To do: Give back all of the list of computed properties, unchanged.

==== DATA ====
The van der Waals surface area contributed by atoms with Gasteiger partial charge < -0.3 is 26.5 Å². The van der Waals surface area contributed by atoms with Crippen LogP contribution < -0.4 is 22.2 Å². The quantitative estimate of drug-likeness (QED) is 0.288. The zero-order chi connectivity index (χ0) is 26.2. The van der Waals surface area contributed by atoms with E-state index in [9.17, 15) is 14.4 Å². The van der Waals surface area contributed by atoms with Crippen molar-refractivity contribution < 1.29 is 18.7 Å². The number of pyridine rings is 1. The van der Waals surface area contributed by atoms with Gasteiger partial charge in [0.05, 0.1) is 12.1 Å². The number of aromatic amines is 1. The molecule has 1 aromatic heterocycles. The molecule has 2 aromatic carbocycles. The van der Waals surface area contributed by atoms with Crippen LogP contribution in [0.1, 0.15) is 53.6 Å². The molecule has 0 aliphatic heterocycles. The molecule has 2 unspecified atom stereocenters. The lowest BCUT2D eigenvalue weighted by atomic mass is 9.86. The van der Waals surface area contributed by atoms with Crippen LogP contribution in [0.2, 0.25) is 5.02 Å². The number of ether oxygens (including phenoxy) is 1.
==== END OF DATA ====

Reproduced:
The van der Waals surface area contributed by atoms with Gasteiger partial charge < -0.3 is 26.5 Å². The van der Waals surface area contributed by atoms with Crippen LogP contribution < -0.4 is 22.2 Å². The quantitative estimate of drug-likeness (QED) is 0.288. The zero-order chi connectivity index (χ0) is 26.2. The van der Waals surface area contributed by atoms with E-state index in [9.17, 15) is 14.4 Å². The van der Waals surface area contributed by atoms with Crippen molar-refractivity contribution < 1.29 is 18.7 Å². The number of pyridine rings is 1. The van der Waals surface area contributed by atoms with Gasteiger partial charge in [0.05, 0.1) is 12.1 Å². The number of aromatic amines is 1. The molecule has 1 aromatic heterocycles. The molecule has 2 aromatic carbocycles. The van der Waals surface area contributed by atoms with Crippen LogP contribution in [0.1, 0.15) is 53.6 Å². The molecule has 0 aliphatic heterocycles. The molecule has 2 unspecified atom stereocenters. The lowest BCUT2D eigenvalue weighted by atomic mass is 9.86. The van der Waals surface area contributed by atoms with Crippen LogP contribution in [0.2, 0.25) is 5.02 Å². The number of ether oxygens (including phenoxy) is 1.